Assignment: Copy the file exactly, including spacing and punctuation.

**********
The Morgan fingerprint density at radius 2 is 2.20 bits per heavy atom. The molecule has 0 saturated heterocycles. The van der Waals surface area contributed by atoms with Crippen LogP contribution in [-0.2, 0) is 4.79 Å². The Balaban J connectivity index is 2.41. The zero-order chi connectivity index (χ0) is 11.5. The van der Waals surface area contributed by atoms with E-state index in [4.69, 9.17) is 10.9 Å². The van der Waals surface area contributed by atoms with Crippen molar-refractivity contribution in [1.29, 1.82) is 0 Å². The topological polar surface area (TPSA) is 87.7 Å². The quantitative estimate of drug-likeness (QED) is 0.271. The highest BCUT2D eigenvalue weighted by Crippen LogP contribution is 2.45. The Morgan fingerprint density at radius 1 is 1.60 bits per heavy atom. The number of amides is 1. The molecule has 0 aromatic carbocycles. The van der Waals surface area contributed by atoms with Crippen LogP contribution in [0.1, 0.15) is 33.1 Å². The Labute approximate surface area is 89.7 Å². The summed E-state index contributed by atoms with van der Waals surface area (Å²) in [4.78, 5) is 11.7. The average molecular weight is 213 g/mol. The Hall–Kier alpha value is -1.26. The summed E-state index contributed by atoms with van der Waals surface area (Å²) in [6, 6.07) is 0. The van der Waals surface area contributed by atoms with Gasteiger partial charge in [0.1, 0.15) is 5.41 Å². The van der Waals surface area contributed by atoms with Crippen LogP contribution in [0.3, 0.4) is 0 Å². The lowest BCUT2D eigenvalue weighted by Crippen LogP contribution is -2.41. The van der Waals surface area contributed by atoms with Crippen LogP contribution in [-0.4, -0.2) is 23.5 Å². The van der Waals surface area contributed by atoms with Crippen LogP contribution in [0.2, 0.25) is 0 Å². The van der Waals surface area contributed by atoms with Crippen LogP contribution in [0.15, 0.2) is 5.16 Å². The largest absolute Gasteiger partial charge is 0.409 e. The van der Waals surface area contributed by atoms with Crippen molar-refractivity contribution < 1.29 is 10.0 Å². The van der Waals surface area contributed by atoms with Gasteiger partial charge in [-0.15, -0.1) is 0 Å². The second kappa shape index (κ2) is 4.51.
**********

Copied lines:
The Morgan fingerprint density at radius 2 is 2.20 bits per heavy atom. The molecule has 0 saturated heterocycles. The van der Waals surface area contributed by atoms with Crippen LogP contribution in [-0.2, 0) is 4.79 Å². The Balaban J connectivity index is 2.41. The zero-order chi connectivity index (χ0) is 11.5. The van der Waals surface area contributed by atoms with E-state index in [4.69, 9.17) is 10.9 Å². The van der Waals surface area contributed by atoms with Crippen molar-refractivity contribution in [1.29, 1.82) is 0 Å². The topological polar surface area (TPSA) is 87.7 Å². The quantitative estimate of drug-likeness (QED) is 0.271. The highest BCUT2D eigenvalue weighted by Crippen LogP contribution is 2.45. The Morgan fingerprint density at radius 1 is 1.60 bits per heavy atom. The number of amides is 1. The molecule has 0 aromatic carbocycles. The van der Waals surface area contributed by atoms with Crippen LogP contribution in [0.1, 0.15) is 33.1 Å². The Labute approximate surface area is 89.7 Å². The summed E-state index contributed by atoms with van der Waals surface area (Å²) in [4.78, 5) is 11.7. The average molecular weight is 213 g/mol. The Hall–Kier alpha value is -1.26. The summed E-state index contributed by atoms with van der Waals surface area (Å²) in [6, 6.07) is 0. The van der Waals surface area contributed by atoms with Gasteiger partial charge in [0.1, 0.15) is 5.41 Å². The van der Waals surface area contributed by atoms with Crippen LogP contribution in [0.3, 0.4) is 0 Å². The lowest BCUT2D eigenvalue weighted by Crippen LogP contribution is -2.41. The van der Waals surface area contributed by atoms with Crippen LogP contribution in [-0.4, -0.2) is 23.5 Å². The van der Waals surface area contributed by atoms with Crippen LogP contribution in [0.2, 0.25) is 0 Å². The van der Waals surface area contributed by atoms with Crippen LogP contribution in [0.15, 0.2) is 5.16 Å². The largest absolute Gasteiger partial charge is 0.409 e. The van der Waals surface area contributed by atoms with Crippen molar-refractivity contribution < 1.29 is 10.0 Å². The van der Waals surface area contributed by atoms with Gasteiger partial charge in [-0.15, -0.1) is 0 Å². The second kappa shape index (κ2) is 4.51.